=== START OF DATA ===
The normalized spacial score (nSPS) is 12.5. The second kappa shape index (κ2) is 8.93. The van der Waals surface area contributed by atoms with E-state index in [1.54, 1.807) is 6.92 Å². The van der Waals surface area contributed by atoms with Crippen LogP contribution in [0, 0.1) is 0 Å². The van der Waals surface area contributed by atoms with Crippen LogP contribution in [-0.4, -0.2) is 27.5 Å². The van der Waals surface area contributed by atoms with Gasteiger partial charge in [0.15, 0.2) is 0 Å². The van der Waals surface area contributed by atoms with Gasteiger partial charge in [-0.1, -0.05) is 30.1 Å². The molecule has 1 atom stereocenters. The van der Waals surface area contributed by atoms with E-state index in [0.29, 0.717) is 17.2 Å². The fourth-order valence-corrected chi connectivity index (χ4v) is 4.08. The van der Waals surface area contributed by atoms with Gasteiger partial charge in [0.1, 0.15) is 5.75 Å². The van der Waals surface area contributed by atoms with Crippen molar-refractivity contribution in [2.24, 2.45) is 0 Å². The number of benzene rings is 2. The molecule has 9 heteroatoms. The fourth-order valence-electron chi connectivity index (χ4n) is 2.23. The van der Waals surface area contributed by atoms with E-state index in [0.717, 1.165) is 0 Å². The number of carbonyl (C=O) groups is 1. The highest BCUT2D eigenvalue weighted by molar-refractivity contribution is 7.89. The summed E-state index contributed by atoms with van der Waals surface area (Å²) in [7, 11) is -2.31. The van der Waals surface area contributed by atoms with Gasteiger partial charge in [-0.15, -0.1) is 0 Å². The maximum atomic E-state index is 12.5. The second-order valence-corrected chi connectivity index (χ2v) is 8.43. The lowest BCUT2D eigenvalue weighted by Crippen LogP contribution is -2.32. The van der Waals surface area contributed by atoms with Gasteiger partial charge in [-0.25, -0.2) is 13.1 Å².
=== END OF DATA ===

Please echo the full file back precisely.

The normalized spacial score (nSPS) is 12.5. The second kappa shape index (κ2) is 8.93. The van der Waals surface area contributed by atoms with E-state index in [1.54, 1.807) is 6.92 Å². The van der Waals surface area contributed by atoms with Crippen LogP contribution in [0, 0.1) is 0 Å². The van der Waals surface area contributed by atoms with Crippen LogP contribution in [-0.4, -0.2) is 27.5 Å². The van der Waals surface area contributed by atoms with Gasteiger partial charge in [0.15, 0.2) is 0 Å². The van der Waals surface area contributed by atoms with Gasteiger partial charge in [-0.1, -0.05) is 30.1 Å². The molecule has 1 atom stereocenters. The van der Waals surface area contributed by atoms with E-state index in [0.29, 0.717) is 17.2 Å². The fourth-order valence-corrected chi connectivity index (χ4v) is 4.08. The van der Waals surface area contributed by atoms with Gasteiger partial charge in [0.1, 0.15) is 5.75 Å². The van der Waals surface area contributed by atoms with Crippen molar-refractivity contribution in [2.24, 2.45) is 0 Å². The number of benzene rings is 2. The molecule has 9 heteroatoms. The fourth-order valence-electron chi connectivity index (χ4n) is 2.23. The van der Waals surface area contributed by atoms with E-state index in [0.717, 1.165) is 0 Å². The number of carbonyl (C=O) groups is 1. The highest BCUT2D eigenvalue weighted by molar-refractivity contribution is 7.89. The summed E-state index contributed by atoms with van der Waals surface area (Å²) in [7, 11) is -2.31. The van der Waals surface area contributed by atoms with Gasteiger partial charge in [-0.15, -0.1) is 0 Å². The maximum atomic E-state index is 12.5. The second-order valence-corrected chi connectivity index (χ2v) is 8.43. The lowest BCUT2D eigenvalue weighted by Crippen LogP contribution is -2.32. The van der Waals surface area contributed by atoms with Gasteiger partial charge in [-0.25, -0.2) is 13.1 Å².